After repeated failed efforts to rout the crack trade in São Paulo, the city is implementing an experimental new program which could provide a model for other drug-plagued cities in the region. But even as the city emphasizes the need for a policy based on harm reduction, police authorities are supplementing this approach with a traditional hardline attitude to drug use.
With micro-trafficking and domestic drug consumption on the rise across the region, local, state and federal governments alike in Latin America are searching for policies to fight low-level drug trafficking and the criminal structures that profit from it. In the northern Argentine city of Rosario, federal security forces recently responded to the booming drug trade there by carrying out a series of raids billed as "the largest-ever" police operation in the country. Colombian President Juan Manuel Santos marked the one-year anniversary of his "war on micro-trafficking" early this month by ordering the demolition of some 400 buildings in urban areas throughout the country allegedly linked to criminal activity. Officials in Quito and Lima, among other cities in the hemisphere, have also battled against micro-trafficking networks in recent years.
Like some of these other cities, Brazil's São Paulo has been fighting domestic sales and consumption of drugs for years. A run-down area in the city's center, the neighborhood of Luz, has been the most notorious haven for drug dealing and prostitution over the past three decades. When "crack" cocaine derived from cocaine base paste was first introduced to the Brazilian market in the early 1990s, this problem worsened drastically. Because of the drug's easy availability and relatively low cost, it quickly became popular among young and poor street-dwellers, and its high potential for addiction drew a steady stream of users, known as the "fluxo" or flow to the area. It was this trend that gave Luz its more commonly-used name today: Cracolandia, or Crackland.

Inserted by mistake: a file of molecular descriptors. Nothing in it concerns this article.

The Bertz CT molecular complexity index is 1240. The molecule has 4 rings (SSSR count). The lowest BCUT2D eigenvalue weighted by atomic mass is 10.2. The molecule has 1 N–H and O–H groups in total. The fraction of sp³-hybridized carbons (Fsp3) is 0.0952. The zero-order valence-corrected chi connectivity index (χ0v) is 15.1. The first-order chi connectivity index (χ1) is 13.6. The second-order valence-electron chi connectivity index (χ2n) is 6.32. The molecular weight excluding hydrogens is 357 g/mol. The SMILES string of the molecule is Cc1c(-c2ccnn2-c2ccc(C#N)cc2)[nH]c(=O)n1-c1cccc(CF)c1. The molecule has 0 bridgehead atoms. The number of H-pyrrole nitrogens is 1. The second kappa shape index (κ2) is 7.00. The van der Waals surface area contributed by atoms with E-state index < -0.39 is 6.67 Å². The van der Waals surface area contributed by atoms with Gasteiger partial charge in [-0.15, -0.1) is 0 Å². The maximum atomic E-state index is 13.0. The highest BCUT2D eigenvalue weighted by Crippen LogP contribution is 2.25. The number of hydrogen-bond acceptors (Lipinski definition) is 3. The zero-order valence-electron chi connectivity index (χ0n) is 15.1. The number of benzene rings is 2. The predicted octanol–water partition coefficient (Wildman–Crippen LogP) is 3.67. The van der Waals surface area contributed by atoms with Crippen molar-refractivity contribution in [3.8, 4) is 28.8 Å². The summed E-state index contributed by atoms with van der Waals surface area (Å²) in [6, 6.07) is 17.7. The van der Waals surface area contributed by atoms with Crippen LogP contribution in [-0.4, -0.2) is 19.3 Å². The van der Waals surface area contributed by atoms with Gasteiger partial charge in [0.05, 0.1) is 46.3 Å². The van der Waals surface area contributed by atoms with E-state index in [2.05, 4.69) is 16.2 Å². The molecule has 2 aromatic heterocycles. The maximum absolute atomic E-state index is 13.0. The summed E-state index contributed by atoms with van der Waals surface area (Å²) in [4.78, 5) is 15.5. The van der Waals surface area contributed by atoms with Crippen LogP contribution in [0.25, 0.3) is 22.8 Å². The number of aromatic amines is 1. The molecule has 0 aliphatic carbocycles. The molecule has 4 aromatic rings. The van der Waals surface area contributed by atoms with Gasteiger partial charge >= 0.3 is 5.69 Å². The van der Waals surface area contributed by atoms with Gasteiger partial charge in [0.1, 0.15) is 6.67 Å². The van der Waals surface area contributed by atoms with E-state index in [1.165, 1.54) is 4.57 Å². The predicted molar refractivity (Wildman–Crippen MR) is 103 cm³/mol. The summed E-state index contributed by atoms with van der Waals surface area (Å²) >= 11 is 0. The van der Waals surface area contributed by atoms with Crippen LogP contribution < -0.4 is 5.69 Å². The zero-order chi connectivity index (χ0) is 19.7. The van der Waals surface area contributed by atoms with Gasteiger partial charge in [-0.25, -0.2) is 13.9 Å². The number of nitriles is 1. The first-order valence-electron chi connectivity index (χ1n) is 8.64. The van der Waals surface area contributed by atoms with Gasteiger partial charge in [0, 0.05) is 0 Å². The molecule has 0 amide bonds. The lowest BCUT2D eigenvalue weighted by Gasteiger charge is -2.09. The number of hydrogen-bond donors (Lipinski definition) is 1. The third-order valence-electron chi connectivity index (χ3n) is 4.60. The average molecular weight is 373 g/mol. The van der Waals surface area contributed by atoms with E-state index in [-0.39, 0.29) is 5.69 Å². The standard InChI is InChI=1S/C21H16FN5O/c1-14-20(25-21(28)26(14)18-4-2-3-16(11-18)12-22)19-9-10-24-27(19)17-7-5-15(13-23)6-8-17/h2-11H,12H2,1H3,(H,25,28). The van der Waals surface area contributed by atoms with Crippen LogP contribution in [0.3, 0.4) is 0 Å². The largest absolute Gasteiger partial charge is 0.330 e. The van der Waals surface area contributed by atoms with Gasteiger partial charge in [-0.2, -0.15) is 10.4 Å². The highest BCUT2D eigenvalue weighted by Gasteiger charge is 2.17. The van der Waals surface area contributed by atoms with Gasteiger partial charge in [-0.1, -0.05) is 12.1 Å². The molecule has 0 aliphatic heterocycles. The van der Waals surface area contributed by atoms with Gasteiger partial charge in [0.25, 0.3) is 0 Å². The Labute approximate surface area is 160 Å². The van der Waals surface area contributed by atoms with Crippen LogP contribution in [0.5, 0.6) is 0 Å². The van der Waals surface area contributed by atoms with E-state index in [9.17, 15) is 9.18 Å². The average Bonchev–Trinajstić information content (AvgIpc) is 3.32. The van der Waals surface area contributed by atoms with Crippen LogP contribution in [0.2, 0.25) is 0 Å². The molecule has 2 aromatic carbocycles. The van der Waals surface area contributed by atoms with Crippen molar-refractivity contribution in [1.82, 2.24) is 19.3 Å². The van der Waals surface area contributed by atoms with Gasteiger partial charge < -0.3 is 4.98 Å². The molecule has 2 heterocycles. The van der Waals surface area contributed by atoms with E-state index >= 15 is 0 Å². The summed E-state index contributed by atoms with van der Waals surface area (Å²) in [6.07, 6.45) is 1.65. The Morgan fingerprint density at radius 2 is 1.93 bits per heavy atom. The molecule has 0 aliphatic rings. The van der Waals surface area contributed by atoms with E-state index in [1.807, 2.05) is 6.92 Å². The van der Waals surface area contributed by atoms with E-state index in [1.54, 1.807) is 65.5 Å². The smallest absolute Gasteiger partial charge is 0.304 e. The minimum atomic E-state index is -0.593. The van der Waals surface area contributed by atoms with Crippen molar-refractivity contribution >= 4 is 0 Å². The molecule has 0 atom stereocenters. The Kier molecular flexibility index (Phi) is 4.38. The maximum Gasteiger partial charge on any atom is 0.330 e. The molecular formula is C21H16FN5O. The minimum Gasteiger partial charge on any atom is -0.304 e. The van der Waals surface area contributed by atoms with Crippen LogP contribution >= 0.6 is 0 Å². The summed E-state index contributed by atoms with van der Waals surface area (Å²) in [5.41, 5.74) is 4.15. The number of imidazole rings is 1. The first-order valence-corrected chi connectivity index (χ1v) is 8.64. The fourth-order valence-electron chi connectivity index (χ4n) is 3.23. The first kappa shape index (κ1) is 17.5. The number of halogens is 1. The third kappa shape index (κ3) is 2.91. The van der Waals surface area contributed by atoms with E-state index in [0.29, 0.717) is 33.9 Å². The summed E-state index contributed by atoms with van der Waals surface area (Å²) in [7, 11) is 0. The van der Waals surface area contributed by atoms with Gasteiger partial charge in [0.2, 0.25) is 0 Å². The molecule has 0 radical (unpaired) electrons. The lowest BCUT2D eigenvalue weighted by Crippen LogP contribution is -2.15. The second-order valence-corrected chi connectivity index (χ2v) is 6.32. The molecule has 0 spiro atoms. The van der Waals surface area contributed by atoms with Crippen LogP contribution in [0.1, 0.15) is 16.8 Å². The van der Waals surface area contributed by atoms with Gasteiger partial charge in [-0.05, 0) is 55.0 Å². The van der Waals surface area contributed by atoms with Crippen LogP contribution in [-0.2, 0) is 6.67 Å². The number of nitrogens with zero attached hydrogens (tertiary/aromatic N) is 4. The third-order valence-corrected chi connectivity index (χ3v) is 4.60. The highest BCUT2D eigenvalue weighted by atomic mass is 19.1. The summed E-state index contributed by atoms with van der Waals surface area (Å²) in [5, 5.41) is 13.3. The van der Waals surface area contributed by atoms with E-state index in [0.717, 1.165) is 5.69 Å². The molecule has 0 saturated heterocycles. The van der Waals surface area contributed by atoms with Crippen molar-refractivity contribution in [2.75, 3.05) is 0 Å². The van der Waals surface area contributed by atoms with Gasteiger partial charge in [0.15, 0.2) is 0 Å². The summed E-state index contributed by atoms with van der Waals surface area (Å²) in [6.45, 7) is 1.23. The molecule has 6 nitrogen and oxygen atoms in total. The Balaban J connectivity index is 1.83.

Cracolandia's Shifting Borders
Since the mid-1990s, several mayors of São Paulo, as well as a number of governors of São Paulo state, have sought to close down Cracolândia. Repeated state and local police operations have been launched, targeting both users and traffickers of the drug. Authorities have closed dozens of hotels and bars in the area, accusing them of being drug-dealing fronts. Last year, the state government began implementing a controversial forced treatment law, allowing authorities to order the internment of those deemed to be in the "advanced stages of addiction."
Yet despite all these efforts, the flow has persisted, with the micro-trafficking epicenter simply springing up elsewhere. As the map below illustrates, the area known as Cracolandia has moved at least twice in response to police repression over the years. The first major operation in the neighborhood was the 2005 "Operacão Limpa" (Operation Clean) carried out as part of a broader effort by the administration of then-Mayor Jose Serra to revitalize the city center. Far from ending Cracolandia, the effort simply pushed the crack trade east by a half dozen blocks.